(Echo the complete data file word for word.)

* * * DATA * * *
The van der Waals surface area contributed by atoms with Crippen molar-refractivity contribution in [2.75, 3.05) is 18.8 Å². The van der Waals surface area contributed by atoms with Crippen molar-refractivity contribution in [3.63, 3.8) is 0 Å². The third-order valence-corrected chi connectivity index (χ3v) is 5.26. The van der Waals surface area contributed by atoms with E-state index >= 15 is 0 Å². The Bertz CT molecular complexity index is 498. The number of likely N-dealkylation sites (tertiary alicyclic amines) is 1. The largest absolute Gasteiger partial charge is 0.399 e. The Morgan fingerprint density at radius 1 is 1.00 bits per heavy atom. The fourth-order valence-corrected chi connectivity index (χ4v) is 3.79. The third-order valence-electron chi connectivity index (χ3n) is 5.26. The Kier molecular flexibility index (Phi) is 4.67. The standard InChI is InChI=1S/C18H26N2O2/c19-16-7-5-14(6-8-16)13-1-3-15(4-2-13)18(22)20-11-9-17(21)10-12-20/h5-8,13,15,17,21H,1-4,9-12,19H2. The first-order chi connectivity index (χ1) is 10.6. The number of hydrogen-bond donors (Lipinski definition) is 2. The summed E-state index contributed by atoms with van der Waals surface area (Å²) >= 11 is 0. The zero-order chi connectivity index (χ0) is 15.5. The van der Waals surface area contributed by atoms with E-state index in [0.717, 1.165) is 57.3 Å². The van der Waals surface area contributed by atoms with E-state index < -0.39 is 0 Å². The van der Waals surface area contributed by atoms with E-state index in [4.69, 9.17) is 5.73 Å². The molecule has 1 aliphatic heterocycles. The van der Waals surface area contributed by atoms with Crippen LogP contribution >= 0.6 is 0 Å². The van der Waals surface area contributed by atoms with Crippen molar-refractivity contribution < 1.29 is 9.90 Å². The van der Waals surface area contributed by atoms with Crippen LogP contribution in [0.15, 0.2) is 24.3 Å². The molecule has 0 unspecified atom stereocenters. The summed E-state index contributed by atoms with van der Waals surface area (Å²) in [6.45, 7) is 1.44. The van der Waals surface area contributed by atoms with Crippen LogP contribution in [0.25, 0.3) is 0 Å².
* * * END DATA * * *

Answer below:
The van der Waals surface area contributed by atoms with Crippen molar-refractivity contribution in [2.75, 3.05) is 18.8 Å². The van der Waals surface area contributed by atoms with Crippen molar-refractivity contribution in [3.63, 3.8) is 0 Å². The third-order valence-corrected chi connectivity index (χ3v) is 5.26. The van der Waals surface area contributed by atoms with E-state index >= 15 is 0 Å². The Bertz CT molecular complexity index is 498. The number of likely N-dealkylation sites (tertiary alicyclic amines) is 1. The largest absolute Gasteiger partial charge is 0.399 e. The Morgan fingerprint density at radius 1 is 1.00 bits per heavy atom. The fourth-order valence-corrected chi connectivity index (χ4v) is 3.79. The third-order valence-electron chi connectivity index (χ3n) is 5.26. The Kier molecular flexibility index (Phi) is 4.67. The standard InChI is InChI=1S/C18H26N2O2/c19-16-7-5-14(6-8-16)13-1-3-15(4-2-13)18(22)20-11-9-17(21)10-12-20/h5-8,13,15,17,21H,1-4,9-12,19H2. The first-order chi connectivity index (χ1) is 10.6. The number of hydrogen-bond donors (Lipinski definition) is 2. The summed E-state index contributed by atoms with van der Waals surface area (Å²) >= 11 is 0. The zero-order chi connectivity index (χ0) is 15.5. The van der Waals surface area contributed by atoms with E-state index in [0.717, 1.165) is 57.3 Å². The van der Waals surface area contributed by atoms with E-state index < -0.39 is 0 Å². The van der Waals surface area contributed by atoms with E-state index in [4.69, 9.17) is 5.73 Å². The molecule has 1 aliphatic heterocycles. The van der Waals surface area contributed by atoms with Crippen LogP contribution >= 0.6 is 0 Å². The van der Waals surface area contributed by atoms with Crippen molar-refractivity contribution < 1.29 is 9.90 Å². The van der Waals surface area contributed by atoms with Crippen LogP contribution in [0.15, 0.2) is 24.3 Å². The molecule has 0 unspecified atom stereocenters. The summed E-state index contributed by atoms with van der Waals surface area (Å²) in [6.45, 7) is 1.44. The van der Waals surface area contributed by atoms with Crippen LogP contribution in [0.25, 0.3) is 0 Å².